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dc.contributor.authorRobbin, Alice
dc.date.accessioned2008-04-01T00:00:01Z
dc.date.available2010-06-18T23:34:45Z
dc.date.issued2001en_US
dc.date.submitted2008-04-01en_US
dc.identifier.citationThe loss of personal privacy and its consequences for social research. 2001, 28(5):493-527 Journal of Government Informationen_US
dc.identifier.urihttp://hdl.handle.net/10150/105807
dc.description.abstractThis article chronicles more than 30 years of public opinion, politics, and law and policy on privacy and confidentiality that have had far-reaching consequences for access by the social research community to administrative and statistical records produced by government. A hostile political environment, public controversy over the decennial census long form, media coverage, and public fears about the vast accumulations of personal information by the private sector were catalysts for a recent proposal by the U.S. Bureau of the Census that would have significantly altered the contents of the 2000 census Public Use Microdata Sample (PUMS). These events show clearly that science does not operate independently from the political sphere but may be transformed by a political world where powerful interests lead government agencies to assume responsibility for privacy protection that can result in reducing access to statistical data.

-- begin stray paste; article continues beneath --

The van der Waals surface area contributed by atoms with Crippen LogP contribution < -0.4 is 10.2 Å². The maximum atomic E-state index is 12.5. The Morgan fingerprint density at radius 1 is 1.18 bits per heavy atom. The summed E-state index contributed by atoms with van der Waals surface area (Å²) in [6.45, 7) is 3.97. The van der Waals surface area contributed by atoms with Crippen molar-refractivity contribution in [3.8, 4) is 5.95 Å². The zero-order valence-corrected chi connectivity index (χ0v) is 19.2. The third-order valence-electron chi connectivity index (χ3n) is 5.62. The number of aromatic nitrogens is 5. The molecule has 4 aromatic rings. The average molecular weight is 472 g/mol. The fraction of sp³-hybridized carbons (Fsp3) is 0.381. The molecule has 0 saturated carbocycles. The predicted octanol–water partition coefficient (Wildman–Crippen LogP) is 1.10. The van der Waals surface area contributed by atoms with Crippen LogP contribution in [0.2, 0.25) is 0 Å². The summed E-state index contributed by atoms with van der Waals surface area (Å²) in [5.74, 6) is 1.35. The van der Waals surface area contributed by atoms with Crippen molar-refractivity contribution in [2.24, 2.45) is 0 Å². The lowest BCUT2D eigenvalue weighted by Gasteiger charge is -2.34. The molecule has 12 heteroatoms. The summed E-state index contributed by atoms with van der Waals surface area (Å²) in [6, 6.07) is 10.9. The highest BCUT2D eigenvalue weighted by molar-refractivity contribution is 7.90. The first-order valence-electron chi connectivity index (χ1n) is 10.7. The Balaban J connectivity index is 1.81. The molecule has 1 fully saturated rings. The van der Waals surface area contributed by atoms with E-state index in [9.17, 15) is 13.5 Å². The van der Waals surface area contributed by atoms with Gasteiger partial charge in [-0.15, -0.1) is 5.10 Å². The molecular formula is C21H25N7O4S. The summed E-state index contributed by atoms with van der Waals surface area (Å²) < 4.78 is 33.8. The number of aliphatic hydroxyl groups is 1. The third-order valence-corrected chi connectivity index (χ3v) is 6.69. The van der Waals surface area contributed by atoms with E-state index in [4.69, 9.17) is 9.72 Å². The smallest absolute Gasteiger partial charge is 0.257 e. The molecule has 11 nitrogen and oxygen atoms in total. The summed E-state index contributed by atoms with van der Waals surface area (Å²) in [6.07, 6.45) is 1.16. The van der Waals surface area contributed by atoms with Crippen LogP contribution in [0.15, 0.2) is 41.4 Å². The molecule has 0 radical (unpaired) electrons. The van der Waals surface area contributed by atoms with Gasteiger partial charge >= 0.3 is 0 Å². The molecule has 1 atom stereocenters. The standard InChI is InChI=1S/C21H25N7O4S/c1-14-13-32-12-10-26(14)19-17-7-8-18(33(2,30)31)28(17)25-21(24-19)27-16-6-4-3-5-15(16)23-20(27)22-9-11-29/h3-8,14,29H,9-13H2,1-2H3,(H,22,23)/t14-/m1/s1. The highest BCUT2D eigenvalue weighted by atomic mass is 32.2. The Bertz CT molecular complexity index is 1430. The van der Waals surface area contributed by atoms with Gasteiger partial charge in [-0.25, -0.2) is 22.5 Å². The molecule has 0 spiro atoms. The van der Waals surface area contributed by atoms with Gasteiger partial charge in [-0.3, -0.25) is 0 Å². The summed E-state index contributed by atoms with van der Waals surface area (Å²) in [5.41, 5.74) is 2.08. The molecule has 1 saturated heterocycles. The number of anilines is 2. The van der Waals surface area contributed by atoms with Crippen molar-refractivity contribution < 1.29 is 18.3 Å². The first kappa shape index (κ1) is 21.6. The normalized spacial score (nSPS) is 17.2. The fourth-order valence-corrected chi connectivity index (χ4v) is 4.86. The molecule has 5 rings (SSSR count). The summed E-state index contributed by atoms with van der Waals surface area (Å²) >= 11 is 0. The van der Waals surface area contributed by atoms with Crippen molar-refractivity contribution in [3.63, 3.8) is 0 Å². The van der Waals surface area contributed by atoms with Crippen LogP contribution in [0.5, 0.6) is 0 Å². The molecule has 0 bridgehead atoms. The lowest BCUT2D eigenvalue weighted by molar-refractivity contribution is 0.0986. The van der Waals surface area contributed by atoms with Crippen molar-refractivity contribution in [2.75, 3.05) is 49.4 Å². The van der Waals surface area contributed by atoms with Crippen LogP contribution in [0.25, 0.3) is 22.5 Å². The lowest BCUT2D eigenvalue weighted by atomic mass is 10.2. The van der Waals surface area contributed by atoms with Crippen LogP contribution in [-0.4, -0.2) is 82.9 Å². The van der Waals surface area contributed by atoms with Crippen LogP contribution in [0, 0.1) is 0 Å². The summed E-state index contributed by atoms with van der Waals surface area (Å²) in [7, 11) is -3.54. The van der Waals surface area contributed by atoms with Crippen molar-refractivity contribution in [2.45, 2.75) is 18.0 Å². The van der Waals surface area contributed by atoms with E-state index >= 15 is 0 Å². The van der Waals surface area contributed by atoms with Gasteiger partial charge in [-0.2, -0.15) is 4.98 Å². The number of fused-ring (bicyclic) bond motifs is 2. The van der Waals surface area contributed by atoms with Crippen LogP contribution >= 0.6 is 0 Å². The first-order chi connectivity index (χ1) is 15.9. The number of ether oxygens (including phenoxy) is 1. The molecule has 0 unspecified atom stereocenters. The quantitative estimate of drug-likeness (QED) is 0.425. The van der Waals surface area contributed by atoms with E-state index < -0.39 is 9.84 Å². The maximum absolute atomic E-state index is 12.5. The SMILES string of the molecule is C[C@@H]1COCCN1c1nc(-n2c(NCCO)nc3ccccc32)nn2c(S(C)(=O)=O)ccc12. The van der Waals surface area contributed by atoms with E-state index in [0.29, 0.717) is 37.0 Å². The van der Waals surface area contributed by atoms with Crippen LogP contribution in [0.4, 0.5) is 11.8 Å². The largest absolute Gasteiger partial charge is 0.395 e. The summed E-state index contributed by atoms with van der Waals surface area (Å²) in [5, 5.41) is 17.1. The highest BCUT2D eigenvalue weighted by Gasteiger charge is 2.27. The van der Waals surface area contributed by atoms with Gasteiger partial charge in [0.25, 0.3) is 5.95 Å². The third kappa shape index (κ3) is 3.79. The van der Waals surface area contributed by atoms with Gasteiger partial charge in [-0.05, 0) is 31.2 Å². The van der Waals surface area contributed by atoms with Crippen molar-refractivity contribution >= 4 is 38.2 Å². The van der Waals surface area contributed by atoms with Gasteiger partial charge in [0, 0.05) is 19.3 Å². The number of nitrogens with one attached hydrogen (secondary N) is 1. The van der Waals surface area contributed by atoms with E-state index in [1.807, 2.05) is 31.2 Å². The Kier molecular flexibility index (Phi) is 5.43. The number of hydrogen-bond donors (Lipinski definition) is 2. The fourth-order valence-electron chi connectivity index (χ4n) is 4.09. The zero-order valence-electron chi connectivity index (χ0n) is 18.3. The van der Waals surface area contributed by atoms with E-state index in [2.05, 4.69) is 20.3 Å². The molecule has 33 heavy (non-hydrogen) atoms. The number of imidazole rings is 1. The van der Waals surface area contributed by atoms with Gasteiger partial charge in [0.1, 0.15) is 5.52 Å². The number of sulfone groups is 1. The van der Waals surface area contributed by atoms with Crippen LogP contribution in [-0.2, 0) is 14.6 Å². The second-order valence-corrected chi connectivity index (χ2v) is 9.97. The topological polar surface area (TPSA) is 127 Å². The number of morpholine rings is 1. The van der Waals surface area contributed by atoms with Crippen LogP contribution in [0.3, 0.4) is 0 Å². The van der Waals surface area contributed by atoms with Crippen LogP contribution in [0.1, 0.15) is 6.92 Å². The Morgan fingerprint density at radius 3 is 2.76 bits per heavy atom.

dc.format.mimetypeapplication/pdfen_US
dc.language.isoenen_US
dc.subjectSociologyen_US
dc.subjectInformation Scienceen_US
dc.subjectGovernment Informationen_US
dc.subjectInformation Ethicsen_US
dc.subject.otherPersonal privacyen_US
dc.subject.otherConfidentialityen_US
dc.subject.otherInformation privacyen_US
dc.subject.otherData accessen_US
dc.subject.otherData sharingen_US
dc.subject.otherDecennial censusen_US
dc.subject.otherPUMSen_US
dc.subject.otherPublic use microdata sampleen_US
dc.titleThe loss of personal privacy and its consequences for social research.en_US
dc.typeJournal Article (Paginated)en_US
dc.identifier.journalJournal of Government Informationen_US
refterms.dateFOA2018-08-21T14:13:20Z
html.description.abstractThis article chronicles more than 30 years of public opinion, politics, and law and policy on privacy and confidentiality that have had far-reaching consequences for access by the social research community to administrative and statistical records produced by government. A hostile political environment, public controversy over the decennial census long form, media coverage, and public fears about the vast accumulations of personal information by the private sector were catalysts for a recent proposal by the U.S. Bureau of the Census that would have significantly altered the contents of the 2000 census Public Use Microdata Sample (PUMS). These events show clearly that science does not operate independently from the political sphere but may be transformed by a political world where powerful interests lead government agencies to assume responsibility for privacy protection that can result in reducing access to statistical data.


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